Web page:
When you’re in nature, you can relax and see what unfolds.

Moving to Maldon has enabled Sally Anderson, founder of the Dangerfield fashion label, to turn her artistic eye towards nature.

Sally Anderson loves getting up at dawn to watch the sun rise over her bush property in Maldon, but in a previous life she made fashion for people who preferred to party until dawn, not rise with it.

Started as a small label called Euphemia Dangerfield, Sally’s custom-made fashion became popular with celebrity stylists who bought Sally’s bold, eclectic garments for musicians like Bono and Lenny Kravitz – not bad for a label started in her lounge room.

When Dangerfield grew, she sold the label and enjoyed stints living in Paris, Barcelona and Los Angeles, before moving to Maldon four years ago with her partner Simon to enjoy life in the slow lane.

After purchasing 120 acres of bushland protected by a Trust for Nature covenant, Sally and her partner soon discovered the joys of the Maldon township.

“It’s an authentic, beautifully-preserved town. A lot of writers, artists and musicians have retired here. There are always people playing music and running workshops,” says Sally, who now runs Nature Lab, an enterprise that facilitates art workshops in nature.

Buying a property protected by Trust for Nature has enabled Sally and Simon to conserve land while living close to nature.

“Yesterday a flock of black cockatoos landed next to the house and we’ve also got a mob of around 30 kangaroos that hang about,” says Sally.

Importantly, the property has nesting boxes for native wildlife like the Brush-tailed Phascogale, a small marsupial experiencing worrying population declines due to habitat destruction.

Running art workshops from a shed that’s been converted into a studio allows Sally to share her love of nature with others. In the past she’s facilitated plein air painting workshops with Castlemaine artist, Mark Dober, but she’s planning drawing and walking workshops too.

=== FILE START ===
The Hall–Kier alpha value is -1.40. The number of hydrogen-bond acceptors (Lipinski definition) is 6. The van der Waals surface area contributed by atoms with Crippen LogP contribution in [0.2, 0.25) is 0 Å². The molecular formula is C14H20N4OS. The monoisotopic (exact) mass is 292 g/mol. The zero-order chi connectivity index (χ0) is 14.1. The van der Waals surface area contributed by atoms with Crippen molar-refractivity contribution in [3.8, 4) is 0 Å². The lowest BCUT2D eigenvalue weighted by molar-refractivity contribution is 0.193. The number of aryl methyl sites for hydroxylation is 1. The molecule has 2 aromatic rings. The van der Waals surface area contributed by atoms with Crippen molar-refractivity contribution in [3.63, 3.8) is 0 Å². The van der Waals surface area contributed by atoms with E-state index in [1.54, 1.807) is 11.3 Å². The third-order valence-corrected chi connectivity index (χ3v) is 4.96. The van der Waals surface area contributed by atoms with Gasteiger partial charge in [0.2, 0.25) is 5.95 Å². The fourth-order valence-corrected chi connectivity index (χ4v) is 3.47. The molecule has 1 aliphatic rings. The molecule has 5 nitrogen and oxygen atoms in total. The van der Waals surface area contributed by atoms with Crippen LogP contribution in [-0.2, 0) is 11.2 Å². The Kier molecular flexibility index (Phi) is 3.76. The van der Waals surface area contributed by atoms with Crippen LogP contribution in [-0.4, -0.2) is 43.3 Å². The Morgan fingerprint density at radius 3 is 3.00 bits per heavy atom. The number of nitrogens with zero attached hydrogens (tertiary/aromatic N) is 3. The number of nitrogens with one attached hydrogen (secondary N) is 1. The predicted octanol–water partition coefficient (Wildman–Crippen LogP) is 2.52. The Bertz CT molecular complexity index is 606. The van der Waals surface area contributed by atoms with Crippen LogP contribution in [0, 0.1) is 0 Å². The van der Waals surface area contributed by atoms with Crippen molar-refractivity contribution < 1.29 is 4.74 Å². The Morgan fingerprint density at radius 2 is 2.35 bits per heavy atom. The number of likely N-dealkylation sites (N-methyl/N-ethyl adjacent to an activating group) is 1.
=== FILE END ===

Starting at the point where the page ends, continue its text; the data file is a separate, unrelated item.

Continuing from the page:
“I’m planning a spring walking workshop with lunch from Le Sel Bakery in Maldon, which do amazing baguettes. It’s easy to access beautiful food here. There’s farmers ’markets, organic shops and local growers. We try to grow our own veggies… but the kangaroos eat most of them!” she says.

Apart from running open-air painting workshops, Sally recently created Duchess of Walmer, a one-off clothing label stocked at a local boutique, Tres Doux Tres Beau.

“My neighbours jokingly call me the Duchess of Walmer because I live on the border of Maldon and Walmer, so I used that name for the label. I try to use antique fabrics and ends of fabric rolls, so I’m not creating waste,” she says.

Waking up to watch orange and pink sunrises is a regular ritual that inspires Sally to paint. Having lived in some of the world’s busiest cities, she’s now enjoying the inner peace and creative freedom that comes with living a slower, more conscious life.

“In the country, you’re less bothered by other people’s influences and opinions. The stresses and competitiveness of the city can paralyse you. When you’re in nature, you can relax and see what unfolds,” Sally reflects.

“Here, I’m surrounded by inspiration all the time.”

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About the author

Jo Stewart 2
Jo Stewart
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Jo Stewart is a freelance writer and book author who lives in a 100-year-old workers’ cottage in Kyneton. Her work has been published in Monocle, International Traveller, The Age and The Saturday Paper. She is also the author of That’s So 90s, an illustrated book dedicated to the pop cultural wonders of the 1990s. When not writing feature articles about food, music, travel, culture and sustainability, Jo likes listening to live music, spending time in nature, drinking good wine and beer, and hunting for vintage treasures in op shops.